Toward the end of June, Facebook suffered a data center outage that affected social media enthusiasts around the globe. While the event is still being looked into, experts are reporting that an issue during a software update caused the temporary disruption.
Although the outage only lasted just over half an hour, such a widely utilized platform to be unavailable for any period of time can cause quite the uproar. Facebook has since corrected the problem and is "now back to 100 percent," but the event certainly did not go unnoticed.
When popular and mission-critical services are affected by data center outages, it puts users in an awkward and sometimes stressful situation. For this reason, data center operators must work to prevent the top causes of facility downtime, including cooling system and UPS failures. However, some of the most notable data center outages came as the result of elements that many data center operators never anticipated, including acts of nature and situations that are downright strange.
Yahoo's California Data Center Taken Down by a Squirrel
One would think that something as small as a squirrel would have no effect on a data center. However, a few years ago, Yahoo's Santa Clara data center served as the example of just how destructive these small creatures can be. Mike Christian, Yahoo's director of engineering, stated in 2012 that "a frying squirrel did take out half of our Santa Clara data center two years back."
Surprisingly, this happens in the data center space more often than many would think. Level 3 Communications found that since squirrels can chew through wires and other cables, they account for 17 percent of all of their outages in the last year alone.
Google's Oregon Data Center Feels the Effects of Hunting Season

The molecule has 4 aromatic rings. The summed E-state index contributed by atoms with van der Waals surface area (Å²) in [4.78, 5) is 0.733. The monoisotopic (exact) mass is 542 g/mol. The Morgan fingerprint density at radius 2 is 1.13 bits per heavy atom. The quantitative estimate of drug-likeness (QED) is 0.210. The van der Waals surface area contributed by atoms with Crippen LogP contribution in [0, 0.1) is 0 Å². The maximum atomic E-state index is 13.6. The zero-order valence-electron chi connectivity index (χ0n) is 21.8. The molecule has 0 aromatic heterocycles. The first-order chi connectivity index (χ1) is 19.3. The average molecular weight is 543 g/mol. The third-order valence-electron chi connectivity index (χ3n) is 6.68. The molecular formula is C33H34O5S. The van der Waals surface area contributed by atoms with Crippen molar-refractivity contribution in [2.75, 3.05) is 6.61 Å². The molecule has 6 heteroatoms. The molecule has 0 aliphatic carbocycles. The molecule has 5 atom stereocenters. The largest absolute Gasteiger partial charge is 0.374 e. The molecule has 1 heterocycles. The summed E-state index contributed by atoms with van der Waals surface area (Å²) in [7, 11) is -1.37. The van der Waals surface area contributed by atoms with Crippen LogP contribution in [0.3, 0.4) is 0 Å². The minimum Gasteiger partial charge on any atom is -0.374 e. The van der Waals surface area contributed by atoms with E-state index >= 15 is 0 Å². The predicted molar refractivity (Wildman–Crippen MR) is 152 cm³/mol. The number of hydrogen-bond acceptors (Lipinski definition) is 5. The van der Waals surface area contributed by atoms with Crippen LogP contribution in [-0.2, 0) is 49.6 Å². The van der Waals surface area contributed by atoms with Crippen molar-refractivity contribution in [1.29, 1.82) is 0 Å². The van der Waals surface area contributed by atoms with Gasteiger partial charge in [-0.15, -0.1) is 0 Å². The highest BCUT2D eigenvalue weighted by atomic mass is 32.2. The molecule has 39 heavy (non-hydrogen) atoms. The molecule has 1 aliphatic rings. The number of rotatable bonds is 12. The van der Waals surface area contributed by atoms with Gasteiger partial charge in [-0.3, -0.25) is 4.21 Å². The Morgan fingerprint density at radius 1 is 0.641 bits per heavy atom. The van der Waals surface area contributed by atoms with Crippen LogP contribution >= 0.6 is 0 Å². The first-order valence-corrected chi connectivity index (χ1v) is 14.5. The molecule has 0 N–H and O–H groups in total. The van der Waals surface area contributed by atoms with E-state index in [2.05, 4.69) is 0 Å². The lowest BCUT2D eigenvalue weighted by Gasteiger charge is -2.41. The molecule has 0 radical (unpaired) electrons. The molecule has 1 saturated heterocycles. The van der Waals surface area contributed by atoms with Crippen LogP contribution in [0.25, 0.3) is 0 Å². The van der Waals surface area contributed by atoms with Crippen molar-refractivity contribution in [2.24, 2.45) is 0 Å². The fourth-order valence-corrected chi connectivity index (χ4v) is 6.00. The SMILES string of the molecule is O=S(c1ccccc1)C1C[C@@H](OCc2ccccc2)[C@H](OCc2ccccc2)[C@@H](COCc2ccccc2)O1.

Another astonishing tale of a data center outage comes from Google's $600 million Oregon data center in The Dalles. The company's engineering manager, Vijay Gill, said Google now prepares to replace fiber optic cables nearly every year due to hunting season. Apparently, when hunters have spent a long day chasing bears through the Oregon woods and are unable to hit their target, they sometimes set their sights on insulators hanging from poles near The Dalles data center.
"Every November when hunting season starts invariably we know that the fibre will be shot down, so much so that we are now building an underground path [for it]," Gill said.
North Carolina Data Center Becomes Victim of "The Big Red Button" Syndrome
According to Emerson Network Power, human error and the accidental launch of emergency shutdown processes is among the major causes of data center downtime. This is exactly what happened within a Charlotte data center in 2000, when a junior employee right out of college decided to explore the facility. John Bumgarner, U.S. Cyber Consequences Unit chief technology officer, was working at the data center at the time, and said a small group of staff members was working to unbox new servers and set them up. Apparently, the junior worker became bored with the tedious task and decided to abandon his box cutter in favor of a walk around the facility.
The individual came upon a bright red button.
"For some unknown reason, this employee decided to press this red button on the data center to see what it was for," Bumgarner said. "Of course, this button was the emergency power shutoff for the entire data center."
The resulting downtime caused every system in the facility to go down, yanking support for the First Union Bank, which housed their infrastructure there. The event resulted in millions in lost revenue and productivity as employees worked to bring the Charlotte data center back to working order.